Relative stability has returned to markets, but the scar left by last week’s Brexit vote still runs deep, most notably on sterling, but also on stock markets and also to a degree the single currency itself. The lasting impact is also seen on interest rate expectations, with interest rate markets now suggesting the next UK move will be for lower rates in the UK, with a small risk of this also being priced into the US markets. In the UK, the standoff between the UK and Europe remains deep, as was evident at yesterday’s summit of EU leaders. Europe wants the UK to formally trigger the process to leave (Article 50), whereas the UK wants to have a new prime minister in place first, which now appears to have been accepted. But even after that, there are legal and constitutional hurdles to be overcome. The leadership contest for the next leader of the Conservative Party starts today.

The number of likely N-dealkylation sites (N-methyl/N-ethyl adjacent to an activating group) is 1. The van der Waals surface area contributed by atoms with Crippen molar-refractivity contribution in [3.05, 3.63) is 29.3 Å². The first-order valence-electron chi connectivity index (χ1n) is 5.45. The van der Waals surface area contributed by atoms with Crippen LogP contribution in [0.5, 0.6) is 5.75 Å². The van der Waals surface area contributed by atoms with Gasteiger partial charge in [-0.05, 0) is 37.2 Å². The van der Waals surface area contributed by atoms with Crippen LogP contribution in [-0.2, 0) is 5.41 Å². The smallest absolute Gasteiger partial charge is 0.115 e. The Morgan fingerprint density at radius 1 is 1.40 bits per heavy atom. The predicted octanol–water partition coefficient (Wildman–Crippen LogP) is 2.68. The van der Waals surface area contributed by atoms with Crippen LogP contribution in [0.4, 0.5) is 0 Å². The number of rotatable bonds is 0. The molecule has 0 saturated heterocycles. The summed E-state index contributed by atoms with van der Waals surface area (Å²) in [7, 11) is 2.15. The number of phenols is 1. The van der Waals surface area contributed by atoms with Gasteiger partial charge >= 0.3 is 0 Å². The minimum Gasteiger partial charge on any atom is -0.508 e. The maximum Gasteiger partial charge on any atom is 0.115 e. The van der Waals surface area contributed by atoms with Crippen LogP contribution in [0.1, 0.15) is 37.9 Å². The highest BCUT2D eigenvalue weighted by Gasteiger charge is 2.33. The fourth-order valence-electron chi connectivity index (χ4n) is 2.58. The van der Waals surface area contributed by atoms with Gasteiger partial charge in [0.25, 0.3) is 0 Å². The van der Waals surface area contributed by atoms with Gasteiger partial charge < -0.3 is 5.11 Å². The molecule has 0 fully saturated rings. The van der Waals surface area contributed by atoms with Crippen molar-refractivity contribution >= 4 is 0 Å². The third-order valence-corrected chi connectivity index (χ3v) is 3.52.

Looking across the more settled currency markets, we see USDJPY remaining above the 100 level, which to a degree removes some pressure from the BoJ and MoF with respect to the currency. The SNB can also take some comfort from the reversal in EURCHF, which has unwound most of the down-move seen in the wake of the referendum result last week. Meanwhile, the single currency retains a softer stance in the wake of last week’s events, only sterling and the Swiss franc softer on the majors since just before the vote. Clearly, there are concerns that this has undermined the fabric of the European Union (and hence the euro) itself, but on that front it remains early days.